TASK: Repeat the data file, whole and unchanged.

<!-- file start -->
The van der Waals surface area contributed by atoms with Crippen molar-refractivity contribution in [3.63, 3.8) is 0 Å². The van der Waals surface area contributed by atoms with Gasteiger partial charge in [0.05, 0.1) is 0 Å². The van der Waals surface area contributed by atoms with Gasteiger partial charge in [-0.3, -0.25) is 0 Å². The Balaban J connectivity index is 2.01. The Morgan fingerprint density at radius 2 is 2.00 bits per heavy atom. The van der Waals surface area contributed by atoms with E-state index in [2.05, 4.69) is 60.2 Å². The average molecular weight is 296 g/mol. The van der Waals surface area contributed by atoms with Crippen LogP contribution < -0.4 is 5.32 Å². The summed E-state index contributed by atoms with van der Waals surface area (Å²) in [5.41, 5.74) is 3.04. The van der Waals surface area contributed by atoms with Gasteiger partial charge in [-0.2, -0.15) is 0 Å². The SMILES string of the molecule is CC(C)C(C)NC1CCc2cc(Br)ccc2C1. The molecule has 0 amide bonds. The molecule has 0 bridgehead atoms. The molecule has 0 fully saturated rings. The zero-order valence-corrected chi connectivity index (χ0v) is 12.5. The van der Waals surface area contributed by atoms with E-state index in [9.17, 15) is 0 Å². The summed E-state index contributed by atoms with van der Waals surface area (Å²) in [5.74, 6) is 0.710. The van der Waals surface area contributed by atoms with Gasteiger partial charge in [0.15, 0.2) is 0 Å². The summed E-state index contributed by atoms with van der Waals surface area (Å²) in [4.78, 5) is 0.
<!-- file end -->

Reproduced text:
The van der Waals surface area contributed by atoms with Crippen molar-refractivity contribution in [3.63, 3.8) is 0 Å². The van der Waals surface area contributed by atoms with Gasteiger partial charge in [0.05, 0.1) is 0 Å². The van der Waals surface area contributed by atoms with Gasteiger partial charge in [-0.3, -0.25) is 0 Å². The Balaban J connectivity index is 2.01. The Morgan fingerprint density at radius 2 is 2.00 bits per heavy atom. The van der Waals surface area contributed by atoms with E-state index in [2.05, 4.69) is 60.2 Å². The average molecular weight is 296 g/mol. The van der Waals surface area contributed by atoms with Crippen LogP contribution < -0.4 is 5.32 Å². The summed E-state index contributed by atoms with van der Waals surface area (Å²) in [5.41, 5.74) is 3.04. The van der Waals surface area contributed by atoms with Gasteiger partial charge in [-0.2, -0.15) is 0 Å². The SMILES string of the molecule is CC(C)C(C)NC1CCc2cc(Br)ccc2C1. The molecule has 0 amide bonds. The molecule has 0 bridgehead atoms. The molecule has 0 fully saturated rings. The zero-order valence-corrected chi connectivity index (χ0v) is 12.5. The van der Waals surface area contributed by atoms with E-state index in [9.17, 15) is 0 Å². The summed E-state index contributed by atoms with van der Waals surface area (Å²) in [5.74, 6) is 0.710. The van der Waals surface area contributed by atoms with Gasteiger partial charge in [0.15, 0.2) is 0 Å². The summed E-state index contributed by atoms with van der Waals surface area (Å²) in [4.78, 5) is 0.